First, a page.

Jadav Payeng single-handedly turned a barren wasteland into a thriving 1,360-acre lush forest in Assam.
Jadav Payeng was 16 when he witnessed that a large number of snakes had died due to the floods in the northeast Indian state of Assam. That’s when he decided he had to do something about it, not just to protect the snakes but all forest animals, many of whom had lost their lives in the floods.
When he spoke to his village elders, he realised that the decline in forest cover and deforestation were the reason the animals had lost their home. He decided it was up to him to give them back their home, and started his tree planting journey back in 1979 with just 20 bamboo seedlings.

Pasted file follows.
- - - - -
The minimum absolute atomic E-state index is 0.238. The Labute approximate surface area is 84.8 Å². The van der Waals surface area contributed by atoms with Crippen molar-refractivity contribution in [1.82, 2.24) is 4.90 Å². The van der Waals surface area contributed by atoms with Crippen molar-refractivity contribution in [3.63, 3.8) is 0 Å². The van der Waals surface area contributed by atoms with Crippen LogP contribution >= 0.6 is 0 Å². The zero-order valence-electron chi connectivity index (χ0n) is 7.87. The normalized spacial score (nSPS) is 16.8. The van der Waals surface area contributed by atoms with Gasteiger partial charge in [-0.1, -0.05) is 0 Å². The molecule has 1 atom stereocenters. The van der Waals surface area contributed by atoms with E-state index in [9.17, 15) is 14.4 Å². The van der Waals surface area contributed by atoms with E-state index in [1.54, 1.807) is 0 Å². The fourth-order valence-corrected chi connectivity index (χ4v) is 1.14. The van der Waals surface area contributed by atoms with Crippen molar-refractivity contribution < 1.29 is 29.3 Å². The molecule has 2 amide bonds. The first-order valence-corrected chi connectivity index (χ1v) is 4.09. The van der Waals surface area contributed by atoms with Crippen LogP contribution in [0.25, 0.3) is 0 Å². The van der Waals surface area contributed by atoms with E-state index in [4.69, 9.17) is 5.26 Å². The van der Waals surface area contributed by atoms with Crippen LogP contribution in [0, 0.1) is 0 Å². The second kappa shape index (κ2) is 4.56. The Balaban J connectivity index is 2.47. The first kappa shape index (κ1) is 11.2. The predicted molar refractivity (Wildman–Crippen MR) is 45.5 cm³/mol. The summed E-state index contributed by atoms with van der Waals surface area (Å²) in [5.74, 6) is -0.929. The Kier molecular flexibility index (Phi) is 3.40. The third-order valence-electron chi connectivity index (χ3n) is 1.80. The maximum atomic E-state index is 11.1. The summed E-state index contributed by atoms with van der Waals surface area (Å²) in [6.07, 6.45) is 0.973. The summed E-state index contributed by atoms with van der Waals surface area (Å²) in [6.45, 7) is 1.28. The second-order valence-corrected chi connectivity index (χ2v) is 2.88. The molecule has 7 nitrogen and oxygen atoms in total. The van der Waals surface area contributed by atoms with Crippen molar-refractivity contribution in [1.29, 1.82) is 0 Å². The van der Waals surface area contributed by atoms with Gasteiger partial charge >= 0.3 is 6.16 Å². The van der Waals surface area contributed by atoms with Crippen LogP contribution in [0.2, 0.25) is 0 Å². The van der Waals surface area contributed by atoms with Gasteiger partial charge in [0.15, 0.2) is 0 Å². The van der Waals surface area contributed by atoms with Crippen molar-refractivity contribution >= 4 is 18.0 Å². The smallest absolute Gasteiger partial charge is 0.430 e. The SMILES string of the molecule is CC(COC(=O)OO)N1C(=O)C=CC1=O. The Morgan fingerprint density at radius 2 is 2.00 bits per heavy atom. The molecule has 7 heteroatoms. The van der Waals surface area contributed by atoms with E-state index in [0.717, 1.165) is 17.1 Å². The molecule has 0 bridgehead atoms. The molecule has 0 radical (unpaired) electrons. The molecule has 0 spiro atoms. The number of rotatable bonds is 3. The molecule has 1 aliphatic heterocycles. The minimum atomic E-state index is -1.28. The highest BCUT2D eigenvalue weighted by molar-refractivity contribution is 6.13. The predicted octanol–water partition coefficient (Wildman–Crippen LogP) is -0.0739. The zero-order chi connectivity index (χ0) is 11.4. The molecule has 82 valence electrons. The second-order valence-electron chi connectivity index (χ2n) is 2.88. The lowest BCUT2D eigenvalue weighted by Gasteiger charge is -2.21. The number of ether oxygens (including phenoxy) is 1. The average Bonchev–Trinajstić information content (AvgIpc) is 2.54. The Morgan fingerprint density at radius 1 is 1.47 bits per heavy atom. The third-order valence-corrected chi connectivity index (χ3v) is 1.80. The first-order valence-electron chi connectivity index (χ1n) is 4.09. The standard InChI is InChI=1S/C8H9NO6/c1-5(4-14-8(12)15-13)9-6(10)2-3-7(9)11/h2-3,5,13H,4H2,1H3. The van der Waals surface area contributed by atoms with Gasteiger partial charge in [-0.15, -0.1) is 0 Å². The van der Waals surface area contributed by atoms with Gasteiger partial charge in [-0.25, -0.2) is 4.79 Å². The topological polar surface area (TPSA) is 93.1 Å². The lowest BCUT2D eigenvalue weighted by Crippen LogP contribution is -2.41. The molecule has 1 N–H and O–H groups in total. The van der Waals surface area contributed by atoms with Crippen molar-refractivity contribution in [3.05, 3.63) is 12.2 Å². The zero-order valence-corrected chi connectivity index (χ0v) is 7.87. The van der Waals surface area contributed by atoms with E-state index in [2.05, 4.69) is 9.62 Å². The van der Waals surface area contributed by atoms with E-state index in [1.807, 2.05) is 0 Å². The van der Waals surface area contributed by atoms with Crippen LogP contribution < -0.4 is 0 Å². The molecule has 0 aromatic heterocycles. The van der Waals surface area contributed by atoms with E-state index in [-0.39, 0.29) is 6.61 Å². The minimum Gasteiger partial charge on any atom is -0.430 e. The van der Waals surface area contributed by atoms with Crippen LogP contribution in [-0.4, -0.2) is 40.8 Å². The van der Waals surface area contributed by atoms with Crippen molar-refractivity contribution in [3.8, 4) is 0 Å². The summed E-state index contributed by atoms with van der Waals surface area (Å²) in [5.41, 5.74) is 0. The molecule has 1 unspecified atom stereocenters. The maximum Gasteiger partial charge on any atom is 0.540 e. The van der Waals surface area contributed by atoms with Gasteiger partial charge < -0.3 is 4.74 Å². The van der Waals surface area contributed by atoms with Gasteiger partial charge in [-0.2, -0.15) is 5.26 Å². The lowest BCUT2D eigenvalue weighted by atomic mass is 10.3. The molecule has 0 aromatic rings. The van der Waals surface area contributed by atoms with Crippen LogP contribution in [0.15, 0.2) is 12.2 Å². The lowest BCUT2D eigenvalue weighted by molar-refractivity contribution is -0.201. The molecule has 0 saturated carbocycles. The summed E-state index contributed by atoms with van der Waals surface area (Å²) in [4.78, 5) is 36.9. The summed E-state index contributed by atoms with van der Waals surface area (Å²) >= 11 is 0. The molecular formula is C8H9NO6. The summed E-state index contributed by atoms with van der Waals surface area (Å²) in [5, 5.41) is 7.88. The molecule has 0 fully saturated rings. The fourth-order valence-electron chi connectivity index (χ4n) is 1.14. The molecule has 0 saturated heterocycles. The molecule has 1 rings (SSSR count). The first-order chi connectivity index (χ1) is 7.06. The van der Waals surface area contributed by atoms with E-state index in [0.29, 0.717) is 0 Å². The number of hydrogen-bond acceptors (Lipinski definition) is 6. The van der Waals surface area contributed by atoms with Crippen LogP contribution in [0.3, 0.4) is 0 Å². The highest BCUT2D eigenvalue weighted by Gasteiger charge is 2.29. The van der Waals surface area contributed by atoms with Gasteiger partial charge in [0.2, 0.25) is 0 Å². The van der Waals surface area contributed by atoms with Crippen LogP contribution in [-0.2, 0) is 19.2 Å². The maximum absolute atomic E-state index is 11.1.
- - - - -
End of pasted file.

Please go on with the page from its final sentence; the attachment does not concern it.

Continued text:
Today, nearly 40 years later, the barren sandbar along the Brahmaputra in eastern Assam has turned into a lush 1,360-acre forest making it a haven for vibrant wildlife and biodiversity—all thanks to one man’s relentless commitment.
A conversation on wildlife conservation and travel
Welcome to Conservation Mag where we celebrate nature through ecotourism and wildlife travel while we look for ways to preserve our heritage by supporting nature conservation. Starting conversations about the positive action people like you and I are taking to make a change, we discover and discuss strategies that result in the expansion of natural areas.